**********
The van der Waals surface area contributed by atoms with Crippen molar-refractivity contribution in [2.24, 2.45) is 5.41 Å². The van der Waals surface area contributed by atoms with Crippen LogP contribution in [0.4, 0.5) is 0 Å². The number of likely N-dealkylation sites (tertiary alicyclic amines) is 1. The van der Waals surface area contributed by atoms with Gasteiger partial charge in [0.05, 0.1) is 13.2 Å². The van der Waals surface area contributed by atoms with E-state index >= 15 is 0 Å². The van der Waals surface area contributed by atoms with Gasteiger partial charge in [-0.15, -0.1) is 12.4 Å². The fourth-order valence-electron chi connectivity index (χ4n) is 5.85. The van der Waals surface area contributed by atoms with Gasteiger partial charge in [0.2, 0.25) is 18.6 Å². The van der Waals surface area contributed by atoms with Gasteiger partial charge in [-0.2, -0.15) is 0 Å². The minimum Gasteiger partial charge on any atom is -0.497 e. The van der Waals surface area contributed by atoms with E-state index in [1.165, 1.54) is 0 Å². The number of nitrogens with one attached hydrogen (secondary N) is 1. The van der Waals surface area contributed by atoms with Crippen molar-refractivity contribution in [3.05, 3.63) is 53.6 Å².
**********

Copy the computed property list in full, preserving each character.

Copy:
The van der Waals surface area contributed by atoms with Crippen molar-refractivity contribution in [2.24, 2.45) is 5.41 Å². The van der Waals surface area contributed by atoms with Crippen LogP contribution in [0.4, 0.5) is 0 Å². The number of likely N-dealkylation sites (tertiary alicyclic amines) is 1. The van der Waals surface area contributed by atoms with Gasteiger partial charge in [0.05, 0.1) is 13.2 Å². The van der Waals surface area contributed by atoms with E-state index >= 15 is 0 Å². The van der Waals surface area contributed by atoms with Gasteiger partial charge in [-0.15, -0.1) is 12.4 Å². The fourth-order valence-electron chi connectivity index (χ4n) is 5.85. The van der Waals surface area contributed by atoms with Gasteiger partial charge in [0.2, 0.25) is 18.6 Å². The van der Waals surface area contributed by atoms with Gasteiger partial charge in [-0.2, -0.15) is 0 Å². The minimum Gasteiger partial charge on any atom is -0.497 e. The van der Waals surface area contributed by atoms with E-state index in [1.165, 1.54) is 0 Å². The number of nitrogens with one attached hydrogen (secondary N) is 1. The van der Waals surface area contributed by atoms with Crippen molar-refractivity contribution in [3.05, 3.63) is 53.6 Å².